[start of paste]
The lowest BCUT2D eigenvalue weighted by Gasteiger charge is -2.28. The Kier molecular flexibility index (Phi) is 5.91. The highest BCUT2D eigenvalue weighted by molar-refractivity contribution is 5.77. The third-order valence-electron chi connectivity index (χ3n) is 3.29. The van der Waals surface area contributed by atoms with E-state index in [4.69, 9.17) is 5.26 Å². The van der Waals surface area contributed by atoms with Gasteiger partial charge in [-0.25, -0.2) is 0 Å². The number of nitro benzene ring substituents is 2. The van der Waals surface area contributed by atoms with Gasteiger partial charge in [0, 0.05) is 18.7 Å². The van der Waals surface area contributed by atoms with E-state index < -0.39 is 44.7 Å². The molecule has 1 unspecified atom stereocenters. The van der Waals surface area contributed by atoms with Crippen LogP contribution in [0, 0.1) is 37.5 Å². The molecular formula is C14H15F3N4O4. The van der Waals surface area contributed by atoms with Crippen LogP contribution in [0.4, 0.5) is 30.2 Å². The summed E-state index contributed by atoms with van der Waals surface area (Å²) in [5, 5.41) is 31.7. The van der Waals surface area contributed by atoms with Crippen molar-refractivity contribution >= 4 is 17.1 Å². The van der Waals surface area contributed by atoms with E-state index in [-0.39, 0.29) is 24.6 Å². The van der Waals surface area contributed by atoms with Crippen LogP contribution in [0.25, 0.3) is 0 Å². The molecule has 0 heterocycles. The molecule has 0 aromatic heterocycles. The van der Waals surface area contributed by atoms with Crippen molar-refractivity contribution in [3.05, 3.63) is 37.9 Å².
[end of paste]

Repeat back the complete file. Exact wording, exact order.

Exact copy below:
The lowest BCUT2D eigenvalue weighted by Gasteiger charge is -2.28. The Kier molecular flexibility index (Phi) is 5.91. The highest BCUT2D eigenvalue weighted by molar-refractivity contribution is 5.77. The third-order valence-electron chi connectivity index (χ3n) is 3.29. The van der Waals surface area contributed by atoms with E-state index in [4.69, 9.17) is 5.26 Å². The van der Waals surface area contributed by atoms with Gasteiger partial charge in [-0.25, -0.2) is 0 Å². The number of nitro benzene ring substituents is 2. The van der Waals surface area contributed by atoms with Gasteiger partial charge in [0, 0.05) is 18.7 Å². The van der Waals surface area contributed by atoms with E-state index < -0.39 is 44.7 Å². The molecule has 1 unspecified atom stereocenters. The van der Waals surface area contributed by atoms with Crippen LogP contribution in [0, 0.1) is 37.5 Å². The molecular formula is C14H15F3N4O4. The van der Waals surface area contributed by atoms with Crippen LogP contribution in [0.4, 0.5) is 30.2 Å². The summed E-state index contributed by atoms with van der Waals surface area (Å²) in [5, 5.41) is 31.7. The van der Waals surface area contributed by atoms with Crippen molar-refractivity contribution >= 4 is 17.1 Å². The van der Waals surface area contributed by atoms with E-state index in [-0.39, 0.29) is 24.6 Å². The van der Waals surface area contributed by atoms with Crippen LogP contribution in [0.25, 0.3) is 0 Å². The molecule has 0 heterocycles. The molecule has 0 aromatic heterocycles. The van der Waals surface area contributed by atoms with Crippen molar-refractivity contribution in [3.05, 3.63) is 37.9 Å².